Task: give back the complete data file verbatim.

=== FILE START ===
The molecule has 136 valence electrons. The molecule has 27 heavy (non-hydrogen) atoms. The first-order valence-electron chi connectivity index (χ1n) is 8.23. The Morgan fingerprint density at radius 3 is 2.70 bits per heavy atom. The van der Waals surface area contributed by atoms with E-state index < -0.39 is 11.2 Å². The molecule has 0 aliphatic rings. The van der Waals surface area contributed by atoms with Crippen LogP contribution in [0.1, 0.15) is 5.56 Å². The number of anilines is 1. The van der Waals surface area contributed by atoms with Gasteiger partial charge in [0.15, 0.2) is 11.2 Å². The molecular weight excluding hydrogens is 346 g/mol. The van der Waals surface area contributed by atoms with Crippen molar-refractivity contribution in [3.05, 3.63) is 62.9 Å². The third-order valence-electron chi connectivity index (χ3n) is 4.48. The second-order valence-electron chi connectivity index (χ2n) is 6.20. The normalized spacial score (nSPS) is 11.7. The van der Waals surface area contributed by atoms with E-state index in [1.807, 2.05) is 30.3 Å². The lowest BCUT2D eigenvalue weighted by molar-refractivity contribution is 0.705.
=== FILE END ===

The molecule has 136 valence electrons. The molecule has 27 heavy (non-hydrogen) atoms. The first-order valence-electron chi connectivity index (χ1n) is 8.23. The Morgan fingerprint density at radius 3 is 2.70 bits per heavy atom. The van der Waals surface area contributed by atoms with E-state index < -0.39 is 11.2 Å². The molecule has 0 aliphatic rings. The van der Waals surface area contributed by atoms with Crippen LogP contribution in [0.1, 0.15) is 5.56 Å². The number of anilines is 1. The van der Waals surface area contributed by atoms with Gasteiger partial charge in [0.15, 0.2) is 11.2 Å². The molecular weight excluding hydrogens is 346 g/mol. The van der Waals surface area contributed by atoms with Crippen molar-refractivity contribution in [3.05, 3.63) is 62.9 Å². The third-order valence-electron chi connectivity index (χ3n) is 4.48. The second-order valence-electron chi connectivity index (χ2n) is 6.20. The normalized spacial score (nSPS) is 11.7. The van der Waals surface area contributed by atoms with E-state index in [1.807, 2.05) is 30.3 Å². The lowest BCUT2D eigenvalue weighted by molar-refractivity contribution is 0.705.